The Problem of Easy Passwords

I just read an article on Ars Technica that gave me the willies.  This is a longer article that explains why passwords are failing to do the job anymore, even longer, more difficult passwords that contain upper and lower case letters, numbers and symbols. 

This little beauty shown below uses the graphics processing units of 8 AMD Radeon graphics cards to crack passwords.  At $12,000, it ain’t cheap, but it can process the entire key space of 8 digit passwords in 12 hours.  That is 576.5 TRILLION password possibilities.  A smaller unit mention in the article that only used 4 GPUs could process 6.2 billion possibilities per SECOND.

The colossal number of password breaches over the last three years have only made the process easier for the bad guys.  Plain text password troves have made it easy for cyber-criminals to calculate the encrypted password hashes of these common passwords, and then compare the encrypted value to other lists of passwords hashes recovered from other databases.

In the last year alone over 100 million stolen passwords have been published online.  This is making it easier for the people who write password cracking software tools to design better and faster products.  The basic message is this – no matter how clever you think your password it, it probably follows some well used norm that is built into automated password cracking tools.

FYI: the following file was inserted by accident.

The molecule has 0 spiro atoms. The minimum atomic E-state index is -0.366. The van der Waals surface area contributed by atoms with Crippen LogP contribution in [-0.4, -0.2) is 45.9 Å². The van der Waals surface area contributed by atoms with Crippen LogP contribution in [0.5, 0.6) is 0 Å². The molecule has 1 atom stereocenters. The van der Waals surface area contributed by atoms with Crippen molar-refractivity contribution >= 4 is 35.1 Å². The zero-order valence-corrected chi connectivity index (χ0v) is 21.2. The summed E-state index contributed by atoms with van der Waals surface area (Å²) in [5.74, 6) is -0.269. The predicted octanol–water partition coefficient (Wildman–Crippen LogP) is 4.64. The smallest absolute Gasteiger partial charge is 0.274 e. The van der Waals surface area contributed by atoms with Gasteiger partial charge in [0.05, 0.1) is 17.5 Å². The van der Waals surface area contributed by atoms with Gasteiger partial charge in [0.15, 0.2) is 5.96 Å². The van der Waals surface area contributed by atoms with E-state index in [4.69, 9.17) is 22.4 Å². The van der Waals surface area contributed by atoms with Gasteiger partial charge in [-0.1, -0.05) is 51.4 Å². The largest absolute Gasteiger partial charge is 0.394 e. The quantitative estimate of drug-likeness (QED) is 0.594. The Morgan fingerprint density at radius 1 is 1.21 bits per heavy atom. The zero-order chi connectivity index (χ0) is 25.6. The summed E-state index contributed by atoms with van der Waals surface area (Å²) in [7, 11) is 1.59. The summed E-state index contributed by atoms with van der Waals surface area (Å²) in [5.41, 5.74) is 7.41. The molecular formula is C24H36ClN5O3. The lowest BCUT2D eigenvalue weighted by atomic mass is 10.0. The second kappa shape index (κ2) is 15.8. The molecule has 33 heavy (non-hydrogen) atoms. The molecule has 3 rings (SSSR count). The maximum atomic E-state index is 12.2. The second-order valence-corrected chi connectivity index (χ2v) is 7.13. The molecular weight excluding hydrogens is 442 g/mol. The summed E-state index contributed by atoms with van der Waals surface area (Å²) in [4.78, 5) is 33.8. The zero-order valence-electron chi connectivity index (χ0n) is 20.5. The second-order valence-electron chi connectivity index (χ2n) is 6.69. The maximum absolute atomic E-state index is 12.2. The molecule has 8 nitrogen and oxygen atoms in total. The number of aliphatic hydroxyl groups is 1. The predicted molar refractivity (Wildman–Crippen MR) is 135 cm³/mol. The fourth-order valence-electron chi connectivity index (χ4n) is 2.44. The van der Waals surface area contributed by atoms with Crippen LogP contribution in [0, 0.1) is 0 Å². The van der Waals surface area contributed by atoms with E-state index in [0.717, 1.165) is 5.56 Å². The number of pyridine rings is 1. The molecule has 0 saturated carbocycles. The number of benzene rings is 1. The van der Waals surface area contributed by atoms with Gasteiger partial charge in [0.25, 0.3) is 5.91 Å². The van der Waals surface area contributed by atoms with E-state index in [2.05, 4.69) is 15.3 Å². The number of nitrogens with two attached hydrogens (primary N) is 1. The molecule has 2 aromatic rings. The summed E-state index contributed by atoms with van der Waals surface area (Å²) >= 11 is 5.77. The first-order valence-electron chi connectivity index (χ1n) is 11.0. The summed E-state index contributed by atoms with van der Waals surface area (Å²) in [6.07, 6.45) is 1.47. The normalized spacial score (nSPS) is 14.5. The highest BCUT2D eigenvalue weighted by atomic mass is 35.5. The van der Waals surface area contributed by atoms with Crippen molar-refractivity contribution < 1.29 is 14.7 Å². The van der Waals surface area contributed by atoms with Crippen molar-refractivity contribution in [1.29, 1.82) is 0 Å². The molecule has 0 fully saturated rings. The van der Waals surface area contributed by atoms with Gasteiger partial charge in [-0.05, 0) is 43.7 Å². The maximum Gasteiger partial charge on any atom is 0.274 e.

Some popular “strong” passwords are a first name with with a first letter capitalized and a date, such as Robert1954, which would be mine if I were using this password.   (I am not, by the way.)  Or two words, both capitalized, with some letter/number or letter/symbol substitution, like Sup3rM@n, which is seen often enough in password postings to be included as a type of password to be tried.  Or the same word forwards and backwards like SeptemberrebmetpeS.  Even though this looks hard, there is an observable pattern that can be easily dealt with by the software writers.

For me, it is beginning to look like using a password management tool such as KeePass, or two factor authentication like that offered by DropBox is the way to go from here on out.

Keep an eye out for my blog post on two-factor authentication.  If you want to get real depressed, click through on the Ars link above and read the full article.


About the Author:

I am a cybersecurity and IT instructor, cybersecurity analyst, pen-tester, trainer, and speaker. I am an owner of the WyzCo Group Inc. In addition to consulting on security products and services, I also conduct security audits, compliance audits, vulnerability assessments and penetration tests. I also teach Cybersecurity Awareness Training classes. I work as an information technology and cybersecurity instructor for several training and certification organizations. I have worked in corporate, military, government, and workforce development training environments I am a frequent speaker at professional conferences such as the Minnesota Bloggers Conference, Secure360 Security Conference in 2016, 2017, 2018, 2019, the (ISC)2 World Congress 2016, and the ISSA International Conference 2017, and many local community organizations, including Chambers of Commerce, SCORE, and several school districts. I have been blogging on cybersecurity since 2006 at

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